Emma Barsky
Len Grunbaum
Partners
The Practical Solutions Group, LLC

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Read about the Academy of Medical Research Report by Nick Taylor in Outsourcing-Pharma

UPDATE: There is a very interesting Important Notice to IRBs that is on the FDA website. Sort of a Coast IRB redux.

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Please join GxP Perspectives on LinkedIn at:

GxP Perspectives LinkedIn Group

See the page Guest Commentaries (at the top of the blog) for the previous article by Len & Emma on Part 11 compliance.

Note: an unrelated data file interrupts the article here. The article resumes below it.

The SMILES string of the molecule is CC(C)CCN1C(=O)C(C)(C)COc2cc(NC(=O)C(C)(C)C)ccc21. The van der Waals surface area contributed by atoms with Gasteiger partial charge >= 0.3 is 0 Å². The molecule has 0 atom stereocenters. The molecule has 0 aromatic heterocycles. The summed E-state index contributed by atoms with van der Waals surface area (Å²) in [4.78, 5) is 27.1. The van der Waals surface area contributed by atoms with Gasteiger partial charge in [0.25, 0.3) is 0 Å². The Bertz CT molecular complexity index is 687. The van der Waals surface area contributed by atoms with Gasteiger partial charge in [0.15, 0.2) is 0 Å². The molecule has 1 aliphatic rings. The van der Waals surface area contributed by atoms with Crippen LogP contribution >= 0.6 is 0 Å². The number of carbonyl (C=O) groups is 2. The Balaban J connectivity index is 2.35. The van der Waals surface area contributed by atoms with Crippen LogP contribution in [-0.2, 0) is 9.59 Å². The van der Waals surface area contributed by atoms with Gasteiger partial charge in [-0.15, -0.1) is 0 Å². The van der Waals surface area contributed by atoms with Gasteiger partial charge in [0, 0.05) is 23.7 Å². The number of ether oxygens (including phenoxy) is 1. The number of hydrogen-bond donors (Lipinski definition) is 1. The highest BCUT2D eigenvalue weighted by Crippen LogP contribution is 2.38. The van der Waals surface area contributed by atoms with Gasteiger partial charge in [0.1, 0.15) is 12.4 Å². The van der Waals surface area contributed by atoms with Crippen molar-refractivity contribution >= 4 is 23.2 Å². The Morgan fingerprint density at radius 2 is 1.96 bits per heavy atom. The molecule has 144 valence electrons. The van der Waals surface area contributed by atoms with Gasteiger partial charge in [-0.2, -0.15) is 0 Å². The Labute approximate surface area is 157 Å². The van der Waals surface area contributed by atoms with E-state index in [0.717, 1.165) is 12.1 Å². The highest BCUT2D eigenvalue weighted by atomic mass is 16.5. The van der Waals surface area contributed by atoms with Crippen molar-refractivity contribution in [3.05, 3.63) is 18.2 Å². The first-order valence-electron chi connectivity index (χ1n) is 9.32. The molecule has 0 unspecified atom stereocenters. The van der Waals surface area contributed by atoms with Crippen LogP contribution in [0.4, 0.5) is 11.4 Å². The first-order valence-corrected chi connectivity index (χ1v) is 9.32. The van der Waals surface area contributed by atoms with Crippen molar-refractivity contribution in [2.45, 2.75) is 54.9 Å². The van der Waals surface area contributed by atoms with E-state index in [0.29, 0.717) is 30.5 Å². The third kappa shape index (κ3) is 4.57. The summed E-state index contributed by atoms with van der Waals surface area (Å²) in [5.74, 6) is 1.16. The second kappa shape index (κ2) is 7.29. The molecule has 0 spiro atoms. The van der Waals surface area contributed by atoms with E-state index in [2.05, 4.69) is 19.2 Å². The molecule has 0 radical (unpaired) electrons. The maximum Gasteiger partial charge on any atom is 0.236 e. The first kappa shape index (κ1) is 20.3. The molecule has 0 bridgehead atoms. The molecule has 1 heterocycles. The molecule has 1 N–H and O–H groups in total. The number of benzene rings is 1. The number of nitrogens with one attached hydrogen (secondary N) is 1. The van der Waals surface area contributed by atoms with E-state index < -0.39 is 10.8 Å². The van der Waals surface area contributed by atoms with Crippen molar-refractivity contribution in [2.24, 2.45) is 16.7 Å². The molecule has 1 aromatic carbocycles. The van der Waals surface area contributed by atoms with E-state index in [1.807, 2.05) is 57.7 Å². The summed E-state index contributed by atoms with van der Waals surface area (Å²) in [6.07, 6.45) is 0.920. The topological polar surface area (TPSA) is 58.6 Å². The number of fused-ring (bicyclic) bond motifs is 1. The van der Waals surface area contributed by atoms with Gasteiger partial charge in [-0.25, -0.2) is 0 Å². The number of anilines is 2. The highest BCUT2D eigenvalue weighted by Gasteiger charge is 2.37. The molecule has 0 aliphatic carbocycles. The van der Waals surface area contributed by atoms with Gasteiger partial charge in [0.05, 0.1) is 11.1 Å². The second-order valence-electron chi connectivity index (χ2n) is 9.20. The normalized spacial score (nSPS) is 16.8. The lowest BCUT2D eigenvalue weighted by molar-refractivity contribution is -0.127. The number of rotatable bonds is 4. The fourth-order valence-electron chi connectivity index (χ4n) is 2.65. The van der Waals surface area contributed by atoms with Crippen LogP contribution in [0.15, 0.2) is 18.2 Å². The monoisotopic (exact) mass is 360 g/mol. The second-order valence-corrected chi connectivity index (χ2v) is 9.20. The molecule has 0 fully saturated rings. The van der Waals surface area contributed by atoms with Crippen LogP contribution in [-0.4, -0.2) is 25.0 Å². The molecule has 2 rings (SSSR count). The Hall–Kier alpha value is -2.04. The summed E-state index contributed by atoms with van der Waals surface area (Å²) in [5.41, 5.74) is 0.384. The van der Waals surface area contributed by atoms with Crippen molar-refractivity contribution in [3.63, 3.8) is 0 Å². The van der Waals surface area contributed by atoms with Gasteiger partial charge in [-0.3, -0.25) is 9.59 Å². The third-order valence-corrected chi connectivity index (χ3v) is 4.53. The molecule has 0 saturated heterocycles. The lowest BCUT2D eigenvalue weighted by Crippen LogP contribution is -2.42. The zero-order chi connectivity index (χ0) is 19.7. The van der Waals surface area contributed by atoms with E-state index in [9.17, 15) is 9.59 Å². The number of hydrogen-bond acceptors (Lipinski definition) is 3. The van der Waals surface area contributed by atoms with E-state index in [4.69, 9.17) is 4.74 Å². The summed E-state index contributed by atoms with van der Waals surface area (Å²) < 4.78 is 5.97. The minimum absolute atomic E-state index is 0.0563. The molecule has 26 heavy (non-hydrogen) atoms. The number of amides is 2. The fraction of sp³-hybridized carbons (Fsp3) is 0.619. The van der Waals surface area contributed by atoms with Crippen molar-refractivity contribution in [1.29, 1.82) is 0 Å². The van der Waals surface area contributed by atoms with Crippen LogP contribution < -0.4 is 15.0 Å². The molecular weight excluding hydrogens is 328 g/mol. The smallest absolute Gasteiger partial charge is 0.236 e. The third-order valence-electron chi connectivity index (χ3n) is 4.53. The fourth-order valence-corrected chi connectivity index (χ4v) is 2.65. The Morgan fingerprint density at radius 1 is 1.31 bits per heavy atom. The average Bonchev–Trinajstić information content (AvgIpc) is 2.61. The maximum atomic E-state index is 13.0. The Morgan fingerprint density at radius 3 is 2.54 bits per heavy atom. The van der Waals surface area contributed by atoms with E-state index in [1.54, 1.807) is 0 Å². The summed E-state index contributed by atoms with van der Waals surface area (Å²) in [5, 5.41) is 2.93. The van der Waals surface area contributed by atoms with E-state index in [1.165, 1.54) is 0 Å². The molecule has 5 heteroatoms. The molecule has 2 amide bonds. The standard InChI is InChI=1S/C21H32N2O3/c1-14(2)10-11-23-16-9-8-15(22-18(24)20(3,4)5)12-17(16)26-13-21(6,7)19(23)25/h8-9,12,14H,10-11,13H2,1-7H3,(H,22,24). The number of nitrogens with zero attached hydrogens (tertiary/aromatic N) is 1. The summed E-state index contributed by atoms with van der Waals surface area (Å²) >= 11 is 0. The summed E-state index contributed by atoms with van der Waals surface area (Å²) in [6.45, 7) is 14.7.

On FDA’s Website there are Two New Warning Letters from FDA to Clinical Investigators that show the need to effectively respond to a Form FDA 483, Inspectional Observations, with a well thought out CAPA Plan.

3 Responses to GxP Quality- Building a Culture of Compliance

  1. […] GxP Perspectives – Blogger Carl Anderson, an 18-year-vet of the FDA, is a consultant and does mock FDA audits.  Recent hit: Building a culture of compliance. […]

  2. Tony says:

    Hey, I just wanted to let you know that your website is mentioned in our new blog post:

    Top 40 websites (and tweeters) on the FDA
    http://blog.fdazilla.com/2011/02/top-40-websites-and-tweeters-on-the-fda/

    Please feel free to link/retweet away, and keep up the good work on your site!

    Thanks,
    Tony